After the longest winter on record since the Pleistocene Epoch, it seems we skipped right over spring and went straight to summer. Don’t let the heat stop you from catching fish, though. Now’s a good time to tie on a buzzbait and hit the cooler periods of dawn and dusk.

The buzzbait may be the strangest looking lure ever built. Resembling a spinnerbait but designed to plane to the surface while the blade or blades rotate, the buzzbait gurgles and creates a surface disturbance that attracts opportunistic bass even during those 100-degree days.

Key to the buzzbait’s fish-catching ability is the rotating blade. The blade may have two or three “wings” at the edges that cup inward and catch the water when retrieved, which creates the classic “buzzing” sound and propeller-like action. This sound and action may be enhanced with a clacker (a small metal blade that contacts the propeller blade on each rotation), such as the BOOYAH Buzz. The BOOYAH Counter Strike Buzz actually features two propeller blades that rotate in opposite directions, allowing anglers to get the bait to the surface quickly and fish it slower than other buzzbaits.

Bassmaster Elite Series professional angler Zell Rowland often fishes a buzzbait to locate and catch fish before and during tournaments.

“Size really matters with buzzbaits,” Rowland said, “I always start fishing with a smaller buzzbait to get bites and see what size fish are in the reservoir I’m fishing. If there are big bass, then I will switch to a bigger buzzbait to catch them.”

For example, Rowland likes a big buzzbait on Falcon Lake down in Texas.

“Falcon is full of 4-, 5- and 6-pound bass. You want a buzzbait there that has a large profile,” said Rowland. “If I’m fishing somewhere with a lot of 2-pound bass, I start with the smaller bait and may stick with it the whole time.”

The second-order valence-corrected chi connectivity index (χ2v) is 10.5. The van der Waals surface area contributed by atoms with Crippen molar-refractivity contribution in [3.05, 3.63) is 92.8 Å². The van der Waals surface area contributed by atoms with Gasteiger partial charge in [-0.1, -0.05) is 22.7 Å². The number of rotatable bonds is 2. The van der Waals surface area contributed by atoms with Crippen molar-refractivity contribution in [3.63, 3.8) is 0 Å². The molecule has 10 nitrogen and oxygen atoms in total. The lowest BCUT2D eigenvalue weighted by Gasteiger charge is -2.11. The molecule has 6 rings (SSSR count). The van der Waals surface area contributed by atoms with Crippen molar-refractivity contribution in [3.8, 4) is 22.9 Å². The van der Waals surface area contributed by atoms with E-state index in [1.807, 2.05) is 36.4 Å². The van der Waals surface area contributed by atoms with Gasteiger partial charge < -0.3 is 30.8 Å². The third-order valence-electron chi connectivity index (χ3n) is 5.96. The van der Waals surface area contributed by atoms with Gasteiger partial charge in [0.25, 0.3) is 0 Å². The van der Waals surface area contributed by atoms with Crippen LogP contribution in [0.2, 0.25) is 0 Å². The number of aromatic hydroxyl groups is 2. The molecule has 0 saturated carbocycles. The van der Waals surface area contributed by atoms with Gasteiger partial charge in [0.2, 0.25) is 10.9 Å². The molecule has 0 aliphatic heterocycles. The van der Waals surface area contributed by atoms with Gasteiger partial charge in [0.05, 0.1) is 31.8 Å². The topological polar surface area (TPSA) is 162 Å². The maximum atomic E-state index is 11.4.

Rowland also consider the species of bass most prevalent where he’s fishing. If there are lots of spots, he restrains himself and keeps the smaller bait tied on.

“Lake Lanier in Georgia is a great fishery, but the spotted bass don’t grow as big as Falcon Lake largemouth,” he said. “That’s a great lake to fish the smaller profile bait, down to ¼-ounce.”

Besides size, Rowland also likes his buzzbait to have a special squeak. One way to increase the squeaky sound is to hold the bait out of the window as you’re driving to the lake, letting the wind catch the blades and get them spinning freely. This conditioning of the bait allows the you to fish it more slowly and brings it to the top quicker after the cast.

Rowland starts buzzbait fishing after both the bass and baitfish have spawned. He keeps an eye on the shallows for schools of fry.

“Bass go shallow in search of forage and just can’t seem to resist a buzzbait going over top them,” said Rowland.  

While he normally fishes a buzzbait as is right out of the package, he wouldn’t be a pro if he didn’t modify the bait to match the conditions or mood of the fish. If the wind is blowing hard, he may pull the skirt off and fish it plain or add a small grub.

If he notices the fish want the bait moving at a slower or faster pace that he’s capable of with that bait, he doesn’t necessarily cut it off and tie on a different one. Instead, he bends the blade “wings” or “cups” that catch the water and create rotation.

“To get a buzzbait to run really slow, I put a bigger cup in the blade by bending each one forward a little more,” he said. “I’m really looking at making it so the buzzbait blades will just barely turn keeping the lure on top. If I want a buzzbait to run really fast, I just open the cup on the blade more.”